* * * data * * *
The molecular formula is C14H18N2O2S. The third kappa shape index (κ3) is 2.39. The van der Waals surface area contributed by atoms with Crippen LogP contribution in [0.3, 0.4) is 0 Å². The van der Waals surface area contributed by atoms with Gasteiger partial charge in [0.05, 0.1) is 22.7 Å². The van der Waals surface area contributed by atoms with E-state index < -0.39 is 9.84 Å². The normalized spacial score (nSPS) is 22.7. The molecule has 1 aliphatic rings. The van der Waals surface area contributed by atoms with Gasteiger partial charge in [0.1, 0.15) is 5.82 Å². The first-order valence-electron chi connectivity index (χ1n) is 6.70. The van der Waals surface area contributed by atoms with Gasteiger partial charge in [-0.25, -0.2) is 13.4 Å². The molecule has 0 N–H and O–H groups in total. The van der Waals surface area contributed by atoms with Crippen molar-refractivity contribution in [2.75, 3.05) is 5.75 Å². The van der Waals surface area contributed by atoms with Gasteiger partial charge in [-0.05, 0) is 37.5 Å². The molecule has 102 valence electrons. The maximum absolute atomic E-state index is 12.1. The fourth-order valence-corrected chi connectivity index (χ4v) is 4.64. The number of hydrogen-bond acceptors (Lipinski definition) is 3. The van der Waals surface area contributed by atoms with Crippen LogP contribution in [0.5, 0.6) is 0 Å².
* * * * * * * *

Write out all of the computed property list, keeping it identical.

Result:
The molecular formula is C14H18N2O2S. The third kappa shape index (κ3) is 2.39. The van der Waals surface area contributed by atoms with Crippen LogP contribution in [0.3, 0.4) is 0 Å². The van der Waals surface area contributed by atoms with Gasteiger partial charge in [0.05, 0.1) is 22.7 Å². The van der Waals surface area contributed by atoms with E-state index < -0.39 is 9.84 Å². The normalized spacial score (nSPS) is 22.7. The molecule has 1 aliphatic rings. The van der Waals surface area contributed by atoms with Gasteiger partial charge in [0.1, 0.15) is 5.82 Å². The first-order valence-electron chi connectivity index (χ1n) is 6.70. The van der Waals surface area contributed by atoms with Gasteiger partial charge in [-0.25, -0.2) is 13.4 Å². The molecule has 0 N–H and O–H groups in total. The van der Waals surface area contributed by atoms with Crippen molar-refractivity contribution in [2.75, 3.05) is 5.75 Å². The van der Waals surface area contributed by atoms with Gasteiger partial charge in [-0.05, 0) is 37.5 Å². The molecule has 102 valence electrons. The maximum absolute atomic E-state index is 12.1. The fourth-order valence-corrected chi connectivity index (χ4v) is 4.64. The number of hydrogen-bond acceptors (Lipinski definition) is 3. The van der Waals surface area contributed by atoms with Crippen LogP contribution in [0.5, 0.6) is 0 Å².